Canada Broadcasting Corporation has made many high-quality dramas over the years, but Dracula by the Purple Playhouse wasn’t one of them, says TERRY SHERWOOD in his regular column, Sherwood After Dark
Who could have known back in 1973 that Dracula would invade Canada? Well, he did. And did it to spite Hammer Productions and others on the horizon. The vampire appeared in a hard to find adaption of the classic novel on Canadian television, as part of a limited run series called The Purple Playhouse.
The CBC (Canadian Broadcasting Corporation) has a long and distinguished history of producing drama.
During February 1973, the channel decided it was going to cancel a series that was not performing well on its schedule. The replacement program was The Purple Playhouse.
The eight shows were produced by George Jonas and Paddy Sampson. The stories were adapted for television by such writers as Mavor Moore and Rod Coneybeare. The titles included The Bells and Sweeney Todd in a pre-musical version. Noted Canadian actors such as a young Leslie Nielsen, Norman Welsh, and Blair Brown appeared. One of these stories to appear was Dracula.
The one-hour adaptation was directed by Jack Nixon-Browne and scripted by Rod Coneybeare.
The production has the look of a seventies in-studio produced show with some film work in the great outdoors.
Dracula was played by actor Norman Welsh and Harker by Dan MacDonald.
The most interesting casting was character actor Nehemiah Persoff as Van Helsing. Persoff was a television veteran with many series, ranging from comedies to straight dramatic roles.
His speech patterns and slightly dark looks made for a different if not offbeat Van Helsing; considering that Van Helsing is actually a Dutch professor. This wasn’t the only aspect of the Dracula story that this production tried to alter and failed at.
The series opens with an introduction by noted author Robertson Davies, who expounds nicely when he tells us what we are about to see is the “True” Dracula.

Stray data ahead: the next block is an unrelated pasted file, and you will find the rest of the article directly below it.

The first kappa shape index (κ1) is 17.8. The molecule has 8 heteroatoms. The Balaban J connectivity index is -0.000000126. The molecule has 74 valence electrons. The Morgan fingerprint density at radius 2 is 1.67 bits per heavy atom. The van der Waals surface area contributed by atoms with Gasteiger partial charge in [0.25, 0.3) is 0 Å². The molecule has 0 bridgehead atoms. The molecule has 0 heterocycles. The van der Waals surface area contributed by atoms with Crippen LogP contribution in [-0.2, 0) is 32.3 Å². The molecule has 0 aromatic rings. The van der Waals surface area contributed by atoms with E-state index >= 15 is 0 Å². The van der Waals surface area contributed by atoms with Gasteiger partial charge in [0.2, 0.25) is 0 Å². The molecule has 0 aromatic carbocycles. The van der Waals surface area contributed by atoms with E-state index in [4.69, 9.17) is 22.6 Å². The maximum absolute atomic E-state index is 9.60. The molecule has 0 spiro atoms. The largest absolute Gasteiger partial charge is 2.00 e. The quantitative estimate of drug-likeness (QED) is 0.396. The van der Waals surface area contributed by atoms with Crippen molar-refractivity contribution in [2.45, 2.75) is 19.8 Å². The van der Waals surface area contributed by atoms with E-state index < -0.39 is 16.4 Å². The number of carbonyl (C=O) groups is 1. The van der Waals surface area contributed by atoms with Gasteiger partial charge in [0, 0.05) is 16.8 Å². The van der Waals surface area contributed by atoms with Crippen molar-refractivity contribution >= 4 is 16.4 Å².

That statement could not be further from the truth. One hopes Mr. Davis was led to believe his introduction was for a proper version of the Stoker story. The opening scene in the castle with Harker and Dracula is nowhere near the novel in speech or intent as the dialogue between them has the sound of a pulp novel gone wrong.
Norman Welsh as Dracula has a pleasing appearance, much like Dracula in the novel, complete with white hair and a slightly poor attempt at giving his skin a deathly pale look.
Camera resolution has since been upgraded and today’s transfers highlight the little cutbacks done that escaped the lenses of the day. His speech pattern carries no hint of his supposed native country, instead it is filled with well pronounced stage thundering. The worst is when Harker cuts his finger on a wine bottle and we see Dracula quivering and licking his lips. One drinks brandy in the Count’s rather spare set designed castle: not wine.
Other gaffs occur in this well intentioned production, including the three vampire women becoming two. A likely casualty of budget constraints. The Count’s arrival via the Demeter, Lucy, her death and rising as one of the undead is left out. So are the characters of Renfield and Quincy Morris. Mina is the one who is facing Dracula as the production skips to that.
Other moments are bargain store jeweled crucifixes used to repel Mina and Dracula. I will spare you the tumultuous ending, except to say it is similar to the Dan Curtis/Jack Palance version. The other similarity in this production and the Dan Curtis one is that they use German Shepherd dogs in place of wolves.
Norman Welsh’s Dracula laughs like a villain in a cape and top hat that has just tied a helpless female to the railway tracks. Nehemiah Persoff does his best as Van Helsing with his well-modulated, accented voice spilling dialogue, often while chewing scenery.
In all fairness, the Stoker novel is difficult to dramatize – especially over sixty minutes. The result is another version of what could have been a 60 minute stage play with road show actors. You do get to see Dracula slithering down the castle wall in its best sequence; however, one can see when the camera cuts to a lower angle how it was accomplished.
I mentioned CBC having a great tradition for drama production. Dracula by The Purple Playhouse is not one of them. The production looks dated and small, and is so likely in part due to budget. The sets look like something out of the ‘70s Doctor Who episodes with much the same camera movement and film work.
The lasting image for me is Dracula laughing inanely as he whips his carriage containing his coffins and then unloads them in the night. See this production as a curio or as a completist.
For me, the BBC Count Dracula (1977), dramatized by Gerald Savoy with Louis Jourdan and Frank Findley is still the television production to beat.